Good Humor used Fords to get a handle on the ice cream business

Ronnie Schreiber

If you’ve ever been annoyed by an ice cream truck in your neighborhood playing the same calliope-influenced tune on an endless loop, you should know that it wasn’t always so. Three or four generations of American children were conditioned with a Pavlovian response to the gentle ringing of brass bells mounted above the windshields of white and blue Good Humor ice cream trucks, whose operators plied their wares in residential neighborhoods across the United States. Today, trucks dispensing food are common in U.S. cities, but for the most part one of the original “food trucks” is but a memory. Good Humor is now almost exclusively a grocery store brand, and the last purpose-built Good Humor truck was built almost 50 years ago.

Oh, the bells, bells, bells! — with apologies to E.A. Poe. Ronnie Schreiber

However, you can still buy a Strawberry Shortcake or Toasted Almond ice cream bar from a Good Humor truck—you just have to go to a car event to do it, as collectors of vintage Good Humor trucks have figured out how to subsidize their hobby by selling the sweet, quiescently frozen treats out of their trucks at car shows.


The Good Humor company was started by confectioner Harry Burt over a century ago in Youngstown, Ohio. Burt and his family ran an ice cream parlor in the midwestern city, where they had had some success selling the Jolly Boy Sucker, a hard sugar candy mounted on a wooden stick handle. In 1919, a candy store owner in Iowa perfected the process of coating vanilla ice cream with a thin chocolate shell and started marketing it as the Eskimo Pie. Burt reproduced the process, but his daughter Ruth thought that directly handling the chocolate-covered treat was messy, so her brother Harry Jr. suggested to their father that he should try using one of the Jolly Boy lollipop sticks as a handle.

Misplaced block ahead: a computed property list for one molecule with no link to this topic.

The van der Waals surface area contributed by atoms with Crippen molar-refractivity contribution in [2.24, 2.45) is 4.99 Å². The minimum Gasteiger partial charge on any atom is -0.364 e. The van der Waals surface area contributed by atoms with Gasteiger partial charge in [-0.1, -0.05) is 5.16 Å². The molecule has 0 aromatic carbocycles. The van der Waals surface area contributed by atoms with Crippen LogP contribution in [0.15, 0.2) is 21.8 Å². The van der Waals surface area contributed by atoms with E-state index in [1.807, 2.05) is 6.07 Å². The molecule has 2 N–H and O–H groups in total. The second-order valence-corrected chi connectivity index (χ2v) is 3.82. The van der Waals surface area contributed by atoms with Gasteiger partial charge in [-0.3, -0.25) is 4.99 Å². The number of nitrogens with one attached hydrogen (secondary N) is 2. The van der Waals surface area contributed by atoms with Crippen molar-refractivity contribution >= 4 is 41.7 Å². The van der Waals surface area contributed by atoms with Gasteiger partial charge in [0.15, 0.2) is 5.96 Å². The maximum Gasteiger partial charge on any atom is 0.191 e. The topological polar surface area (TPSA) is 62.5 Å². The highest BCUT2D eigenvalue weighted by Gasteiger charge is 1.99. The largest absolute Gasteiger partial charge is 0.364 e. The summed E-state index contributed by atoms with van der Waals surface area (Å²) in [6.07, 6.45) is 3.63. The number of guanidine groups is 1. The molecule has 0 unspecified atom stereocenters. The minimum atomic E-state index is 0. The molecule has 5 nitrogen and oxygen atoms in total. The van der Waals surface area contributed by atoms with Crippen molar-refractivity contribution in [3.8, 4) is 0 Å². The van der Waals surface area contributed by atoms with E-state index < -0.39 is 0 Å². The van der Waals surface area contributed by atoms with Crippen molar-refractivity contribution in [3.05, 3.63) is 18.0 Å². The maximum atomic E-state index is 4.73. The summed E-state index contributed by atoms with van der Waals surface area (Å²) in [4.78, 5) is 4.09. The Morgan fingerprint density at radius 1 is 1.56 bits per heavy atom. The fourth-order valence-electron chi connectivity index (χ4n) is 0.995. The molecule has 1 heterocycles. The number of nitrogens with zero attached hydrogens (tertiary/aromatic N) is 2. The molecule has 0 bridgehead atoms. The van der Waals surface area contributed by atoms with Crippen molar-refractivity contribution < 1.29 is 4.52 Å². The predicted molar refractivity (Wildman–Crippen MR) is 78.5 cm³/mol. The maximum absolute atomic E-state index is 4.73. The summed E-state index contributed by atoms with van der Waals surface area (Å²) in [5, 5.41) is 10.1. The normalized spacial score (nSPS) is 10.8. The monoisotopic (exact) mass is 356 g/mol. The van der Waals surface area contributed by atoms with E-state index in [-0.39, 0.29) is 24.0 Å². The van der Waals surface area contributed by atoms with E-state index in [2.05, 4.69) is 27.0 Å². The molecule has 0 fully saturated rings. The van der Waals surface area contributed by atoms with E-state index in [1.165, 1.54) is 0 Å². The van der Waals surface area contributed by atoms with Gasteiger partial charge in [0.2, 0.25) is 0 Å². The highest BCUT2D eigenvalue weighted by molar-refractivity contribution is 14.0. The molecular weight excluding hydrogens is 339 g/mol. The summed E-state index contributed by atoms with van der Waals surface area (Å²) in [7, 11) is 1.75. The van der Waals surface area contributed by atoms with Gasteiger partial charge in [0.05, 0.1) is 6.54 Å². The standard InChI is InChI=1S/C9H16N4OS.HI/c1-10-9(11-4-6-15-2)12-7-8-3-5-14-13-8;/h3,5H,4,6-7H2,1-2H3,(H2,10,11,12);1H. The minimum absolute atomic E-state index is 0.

Harry Sr. experimented with a batch of treats, inserting a wooden stick into each just before putting them in the deep freezer of the ice cream shop’s hardening room. Burt determined that the ice crystals that formed around the stick held it tightly enough to work well as a handle.

National Archives

An ambitious man, Burt realized that he could sell more ice cream bars than just to people who patronized his ice cream parlor, so he bought a dozen Ford pickup trucks, mounted primitive iceboxes on the back to keep his newly invented ice cream bars frozen, and borrowed the set of bells from Harry Jr.’s bobsled so drivers could ring them as they drove, attracting children of all ages.